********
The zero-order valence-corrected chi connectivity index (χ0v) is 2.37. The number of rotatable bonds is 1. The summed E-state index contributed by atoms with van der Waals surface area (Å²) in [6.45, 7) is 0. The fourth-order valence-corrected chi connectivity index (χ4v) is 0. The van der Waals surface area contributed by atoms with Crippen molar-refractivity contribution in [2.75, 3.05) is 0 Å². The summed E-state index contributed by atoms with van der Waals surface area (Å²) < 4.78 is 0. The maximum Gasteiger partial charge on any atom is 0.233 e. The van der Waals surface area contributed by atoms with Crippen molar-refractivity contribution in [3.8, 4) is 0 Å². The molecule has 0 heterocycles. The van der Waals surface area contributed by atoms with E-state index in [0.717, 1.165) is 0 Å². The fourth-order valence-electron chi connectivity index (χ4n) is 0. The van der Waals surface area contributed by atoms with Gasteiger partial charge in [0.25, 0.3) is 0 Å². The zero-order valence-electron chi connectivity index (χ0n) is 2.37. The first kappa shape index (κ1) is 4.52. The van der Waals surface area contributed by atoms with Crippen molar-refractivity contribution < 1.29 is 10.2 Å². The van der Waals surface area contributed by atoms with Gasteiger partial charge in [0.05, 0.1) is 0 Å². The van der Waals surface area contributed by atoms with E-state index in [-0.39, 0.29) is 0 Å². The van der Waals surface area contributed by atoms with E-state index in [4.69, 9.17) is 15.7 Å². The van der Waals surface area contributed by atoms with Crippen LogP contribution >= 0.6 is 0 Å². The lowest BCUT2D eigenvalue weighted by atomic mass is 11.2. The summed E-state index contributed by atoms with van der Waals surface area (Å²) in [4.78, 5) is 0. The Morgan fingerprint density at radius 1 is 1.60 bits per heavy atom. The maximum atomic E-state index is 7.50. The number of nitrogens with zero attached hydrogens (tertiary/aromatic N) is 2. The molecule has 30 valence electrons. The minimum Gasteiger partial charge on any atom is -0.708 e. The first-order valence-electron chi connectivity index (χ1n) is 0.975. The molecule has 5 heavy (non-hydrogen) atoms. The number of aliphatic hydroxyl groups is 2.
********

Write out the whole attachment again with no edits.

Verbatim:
The zero-order valence-corrected chi connectivity index (χ0v) is 2.37. The number of rotatable bonds is 1. The summed E-state index contributed by atoms with van der Waals surface area (Å²) in [6.45, 7) is 0. The fourth-order valence-corrected chi connectivity index (χ4v) is 0. The van der Waals surface area contributed by atoms with Crippen molar-refractivity contribution in [2.75, 3.05) is 0 Å². The summed E-state index contributed by atoms with van der Waals surface area (Å²) < 4.78 is 0. The maximum Gasteiger partial charge on any atom is 0.233 e. The van der Waals surface area contributed by atoms with Crippen molar-refractivity contribution in [3.8, 4) is 0 Å². The molecule has 0 heterocycles. The van der Waals surface area contributed by atoms with E-state index in [0.717, 1.165) is 0 Å². The fourth-order valence-electron chi connectivity index (χ4n) is 0. The van der Waals surface area contributed by atoms with Gasteiger partial charge in [0.25, 0.3) is 0 Å². The zero-order valence-electron chi connectivity index (χ0n) is 2.37. The first kappa shape index (κ1) is 4.52. The van der Waals surface area contributed by atoms with Crippen molar-refractivity contribution < 1.29 is 10.2 Å². The van der Waals surface area contributed by atoms with Gasteiger partial charge in [0.05, 0.1) is 0 Å². The van der Waals surface area contributed by atoms with E-state index in [-0.39, 0.29) is 0 Å². The van der Waals surface area contributed by atoms with E-state index in [4.69, 9.17) is 15.7 Å². The van der Waals surface area contributed by atoms with Crippen LogP contribution >= 0.6 is 0 Å². The lowest BCUT2D eigenvalue weighted by atomic mass is 11.2. The summed E-state index contributed by atoms with van der Waals surface area (Å²) in [4.78, 5) is 0. The Morgan fingerprint density at radius 1 is 1.60 bits per heavy atom. The maximum atomic E-state index is 7.50. The number of nitrogens with zero attached hydrogens (tertiary/aromatic N) is 2. The molecule has 30 valence electrons. The minimum Gasteiger partial charge on any atom is -0.708 e. The first-order valence-electron chi connectivity index (χ1n) is 0.975. The molecule has 5 heavy (non-hydrogen) atoms. The number of aliphatic hydroxyl groups is 2.